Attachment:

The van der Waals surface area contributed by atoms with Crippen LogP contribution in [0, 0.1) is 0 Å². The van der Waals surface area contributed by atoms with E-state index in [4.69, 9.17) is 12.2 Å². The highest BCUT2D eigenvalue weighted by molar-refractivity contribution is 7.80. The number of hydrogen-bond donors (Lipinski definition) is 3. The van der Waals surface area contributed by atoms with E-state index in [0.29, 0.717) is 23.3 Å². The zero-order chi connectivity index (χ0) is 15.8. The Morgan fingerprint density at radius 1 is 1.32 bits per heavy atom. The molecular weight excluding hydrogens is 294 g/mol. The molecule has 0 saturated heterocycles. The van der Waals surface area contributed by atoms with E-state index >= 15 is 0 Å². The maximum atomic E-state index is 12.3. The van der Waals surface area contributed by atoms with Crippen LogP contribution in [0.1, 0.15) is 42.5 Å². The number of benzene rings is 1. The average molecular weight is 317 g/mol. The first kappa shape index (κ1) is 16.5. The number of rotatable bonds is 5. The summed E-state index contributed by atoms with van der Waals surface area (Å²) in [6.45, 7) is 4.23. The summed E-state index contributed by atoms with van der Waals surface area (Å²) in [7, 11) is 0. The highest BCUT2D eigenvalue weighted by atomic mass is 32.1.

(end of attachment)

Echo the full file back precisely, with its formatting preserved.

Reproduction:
The van der Waals surface area contributed by atoms with Crippen LogP contribution in [0, 0.1) is 0 Å². The van der Waals surface area contributed by atoms with E-state index in [4.69, 9.17) is 12.2 Å². The highest BCUT2D eigenvalue weighted by molar-refractivity contribution is 7.80. The number of hydrogen-bond donors (Lipinski definition) is 3. The van der Waals surface area contributed by atoms with E-state index in [0.29, 0.717) is 23.3 Å². The zero-order chi connectivity index (χ0) is 15.8. The Morgan fingerprint density at radius 1 is 1.32 bits per heavy atom. The molecular weight excluding hydrogens is 294 g/mol. The molecule has 0 saturated heterocycles. The van der Waals surface area contributed by atoms with E-state index >= 15 is 0 Å². The maximum atomic E-state index is 12.3. The van der Waals surface area contributed by atoms with Crippen LogP contribution in [0.1, 0.15) is 42.5 Å². The number of benzene rings is 1. The average molecular weight is 317 g/mol. The first kappa shape index (κ1) is 16.5. The number of rotatable bonds is 5. The summed E-state index contributed by atoms with van der Waals surface area (Å²) in [6.45, 7) is 4.23. The summed E-state index contributed by atoms with van der Waals surface area (Å²) in [7, 11) is 0. The highest BCUT2D eigenvalue weighted by atomic mass is 32.1.